The Poem and Its Shadow
Sometimes it seems we spend our lives trying to write the same poem over and over. Bring such a poem. We will workshop it the first session and spend the rest of the week writing shadow versions of this same piece daily. We will use a variety of formal possibilities, from documentary to concrete to closed form, and look at many contemporary poets as launch pads. You might end up loving your first version of the poem. You might end up more unsettled. You might find the version you’d been waiting for on Tuesday. You might realize you have a book where you thought you had a single poem. You will regardless leave with a ton of ways to generate the poems you write from here on out. The conversation around your pieces will be formal, yes, but also political. What role does the poem have in its historical moment? What is its moment? What does it want to do in the world? Who is it speaking to? Who is it speaking for? All formal decisions are bound in ethical ones and will be treated as such. Courage and will in approaching your work and each other are required.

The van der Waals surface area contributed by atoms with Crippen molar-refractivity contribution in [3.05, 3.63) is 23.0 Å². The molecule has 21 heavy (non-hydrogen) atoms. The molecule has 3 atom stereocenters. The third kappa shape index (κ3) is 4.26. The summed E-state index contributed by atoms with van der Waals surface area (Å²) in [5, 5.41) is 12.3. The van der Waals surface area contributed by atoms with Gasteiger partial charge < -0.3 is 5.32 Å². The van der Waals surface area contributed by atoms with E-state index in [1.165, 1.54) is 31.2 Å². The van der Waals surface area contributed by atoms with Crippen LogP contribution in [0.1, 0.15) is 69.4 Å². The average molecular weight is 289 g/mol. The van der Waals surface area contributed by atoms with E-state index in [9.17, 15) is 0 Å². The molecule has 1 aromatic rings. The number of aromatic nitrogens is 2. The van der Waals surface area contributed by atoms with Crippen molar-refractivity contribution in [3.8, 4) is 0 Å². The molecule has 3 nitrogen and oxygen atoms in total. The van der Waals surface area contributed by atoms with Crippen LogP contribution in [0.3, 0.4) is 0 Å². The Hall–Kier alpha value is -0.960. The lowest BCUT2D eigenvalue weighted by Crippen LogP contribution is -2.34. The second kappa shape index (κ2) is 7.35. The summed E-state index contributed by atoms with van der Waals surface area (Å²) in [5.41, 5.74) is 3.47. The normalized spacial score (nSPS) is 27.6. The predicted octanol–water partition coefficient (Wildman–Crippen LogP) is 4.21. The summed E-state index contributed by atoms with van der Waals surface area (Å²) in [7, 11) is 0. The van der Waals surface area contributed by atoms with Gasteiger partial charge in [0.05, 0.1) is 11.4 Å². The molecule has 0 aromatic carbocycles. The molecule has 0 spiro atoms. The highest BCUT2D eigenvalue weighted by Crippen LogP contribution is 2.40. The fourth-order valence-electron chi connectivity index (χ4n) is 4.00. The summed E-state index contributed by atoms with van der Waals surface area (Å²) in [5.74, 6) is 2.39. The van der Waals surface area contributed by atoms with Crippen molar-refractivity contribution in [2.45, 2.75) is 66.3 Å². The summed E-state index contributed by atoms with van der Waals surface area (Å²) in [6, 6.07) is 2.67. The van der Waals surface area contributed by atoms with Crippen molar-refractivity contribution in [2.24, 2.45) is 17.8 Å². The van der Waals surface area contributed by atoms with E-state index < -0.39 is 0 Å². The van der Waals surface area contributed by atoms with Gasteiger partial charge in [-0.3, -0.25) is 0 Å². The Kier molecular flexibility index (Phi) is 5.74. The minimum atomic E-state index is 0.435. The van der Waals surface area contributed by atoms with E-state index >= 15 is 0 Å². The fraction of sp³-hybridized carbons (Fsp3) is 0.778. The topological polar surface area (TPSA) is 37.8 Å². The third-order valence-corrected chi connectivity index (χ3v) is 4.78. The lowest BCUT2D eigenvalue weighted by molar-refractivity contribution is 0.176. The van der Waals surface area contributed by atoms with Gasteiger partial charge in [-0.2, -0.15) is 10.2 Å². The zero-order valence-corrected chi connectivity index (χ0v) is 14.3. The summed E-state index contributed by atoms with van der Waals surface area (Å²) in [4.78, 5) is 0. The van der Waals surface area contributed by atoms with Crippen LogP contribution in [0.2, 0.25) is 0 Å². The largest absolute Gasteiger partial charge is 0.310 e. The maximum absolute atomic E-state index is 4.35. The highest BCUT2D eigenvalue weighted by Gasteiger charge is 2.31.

Born in Istanbul to Iranian parents, Solmaz Sharif holds degrees from U.C. Berkeley, where she studied and taught with June Jordan’s Poetry for the People, and New York University. Her debut collection Look (Graywolf Press) was a finalist for the 2016 National Book Award and 2017 PEN Open Book Award. In 2017, Sharif was the recipient of the 27th annual PEN Center USA Literary award in Poetry for Look. Sharif has published poetry in the New Republic and Poetry, and has received a Rona Jaffe Foundation Writers’ Award and a fellowship from the National Endowment for the Arts. She is currently a Jones Lecturer at Stanford University.